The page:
These kids know Jesus. They have nothing tangible, but I'm telling you - Jesus lives in every one of these kids. They were excited to ask us if we knew who He was and hugged us and called us "family" when we said we were believers too. The hardest part for me was knowing that these kids were getting three cookies and one glass of punch before they went home for the night. Probably their only meal for the day, and they wanted to share their cookie with me. I knew that by not taking it they would be offended. I knew that by eating the small piece I would not only be ingesting who knows what from their little hands, but I would get the few calories they so desparately needed. And then, just when I thought I couldn't take it any longer, one girl who had made a beautiful flower with her Bendaroos, handed it to me and said, "I love you because you come from far, far away to visit me. You take this because I your sister now." This little girl who was 13 years old gave all she had...literally. I think I may be framing these oddly shaped wax sticks when I get home.

I'm not enjoying my daily diet of dirt, dust, snot, spit and projectile vomit, yet somehow Korah sort of feels like home. Don't worry Kyle, I am NOT suggesting we move here. (Kyle, concerned, pauses here for a moment after typing that last sentence. What does she mean?) There is no fear here. Despite the extreme poverty, there is so much love and protection for one another, as long as you don't go out at night. I cannot wait to show pictures of Korah.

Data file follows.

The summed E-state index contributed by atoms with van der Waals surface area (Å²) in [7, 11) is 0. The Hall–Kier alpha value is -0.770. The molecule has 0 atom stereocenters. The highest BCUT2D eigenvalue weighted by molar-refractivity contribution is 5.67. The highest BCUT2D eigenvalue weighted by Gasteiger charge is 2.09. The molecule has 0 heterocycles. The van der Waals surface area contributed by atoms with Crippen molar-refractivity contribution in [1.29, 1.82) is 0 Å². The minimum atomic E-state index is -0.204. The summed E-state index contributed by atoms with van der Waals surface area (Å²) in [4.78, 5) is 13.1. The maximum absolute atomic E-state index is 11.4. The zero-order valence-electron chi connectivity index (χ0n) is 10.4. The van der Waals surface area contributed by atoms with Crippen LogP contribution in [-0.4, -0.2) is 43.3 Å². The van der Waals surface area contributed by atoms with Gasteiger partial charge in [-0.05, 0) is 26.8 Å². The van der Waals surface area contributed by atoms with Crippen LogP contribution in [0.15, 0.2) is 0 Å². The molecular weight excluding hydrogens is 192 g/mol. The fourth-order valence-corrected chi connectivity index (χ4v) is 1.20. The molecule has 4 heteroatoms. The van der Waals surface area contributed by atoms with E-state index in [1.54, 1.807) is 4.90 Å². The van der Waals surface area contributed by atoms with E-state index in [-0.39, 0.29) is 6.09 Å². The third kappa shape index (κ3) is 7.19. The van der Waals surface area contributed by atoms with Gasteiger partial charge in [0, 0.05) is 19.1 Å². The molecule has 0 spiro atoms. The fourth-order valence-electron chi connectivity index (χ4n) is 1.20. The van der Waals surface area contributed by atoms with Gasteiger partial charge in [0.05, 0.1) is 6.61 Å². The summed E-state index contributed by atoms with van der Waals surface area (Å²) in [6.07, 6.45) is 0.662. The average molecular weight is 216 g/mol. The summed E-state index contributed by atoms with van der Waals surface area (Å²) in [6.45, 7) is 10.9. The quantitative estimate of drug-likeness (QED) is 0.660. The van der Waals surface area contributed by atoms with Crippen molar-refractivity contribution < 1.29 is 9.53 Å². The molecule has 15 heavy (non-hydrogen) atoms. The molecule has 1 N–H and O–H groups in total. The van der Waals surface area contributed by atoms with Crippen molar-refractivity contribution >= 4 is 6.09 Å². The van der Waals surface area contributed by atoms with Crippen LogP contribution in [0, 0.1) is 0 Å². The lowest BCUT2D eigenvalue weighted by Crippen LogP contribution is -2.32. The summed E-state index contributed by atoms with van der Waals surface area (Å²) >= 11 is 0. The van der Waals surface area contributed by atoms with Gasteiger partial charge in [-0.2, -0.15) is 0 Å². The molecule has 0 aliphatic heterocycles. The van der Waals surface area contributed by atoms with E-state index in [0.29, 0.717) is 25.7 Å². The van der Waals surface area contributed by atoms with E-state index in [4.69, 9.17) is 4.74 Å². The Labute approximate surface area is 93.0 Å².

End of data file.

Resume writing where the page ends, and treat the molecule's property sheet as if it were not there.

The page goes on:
I hope my updates aren't too graphic for whoever happens to be reading these updates. I hope, though, that the urgency I see here will touch the hearts of my readers.

On a brighter note, as I typed this update at midnight, there is a group of us in the living room of the Guest House - laughing. I don't even think "slap-happy" could describe the conversations we are having. The people on the trip are so much fun an dour guides/translators/bodyguards are hilarious, helpful and VERY protective.

That's my udpate for today. It's after midnight and I'm going to bed. We have a free morning, though, because we're winging it from here on out. I just hope my sleep aid works better tonight than it did last night! Fortunately, we don't have to be ready until 11am tomorrow.

News from the homefront.

The kids are doing wonderful while Mom is away. Getting ready for school has gone surprisingly well. I rise early and get an hour of work in before the little ones awake. Jared does his own thing and gets out the door on time.

The kids acutally get up on their own and will have about 20 minutes of free time before we have to leave. Of course, free time comes with it's own set of problems, like fighting and arguing over the smallest of things. The kids get to school--on time--and I get to work around 9:15am. I take a quick lunch to make up for lost time and usually leave early so Jared is not home very long as the babysitter. A big thank you to my after-school carpoolers and kid-watchers.

The evenings consist of homework, dinner (another big thank you to the many dinners provided), soccer, showers, stories, prayers and bedtime. Then, it's back to work for an hour or so and posting Angie's blog for the day. Lights out around midnight.

Not sure if I can keep up on just 5-6 hours a night. A Mr. Mom needs his beauty rest. I think Thursday is going to be an early to bed night. Besides, I need to be well rested for the softball game on Friday night.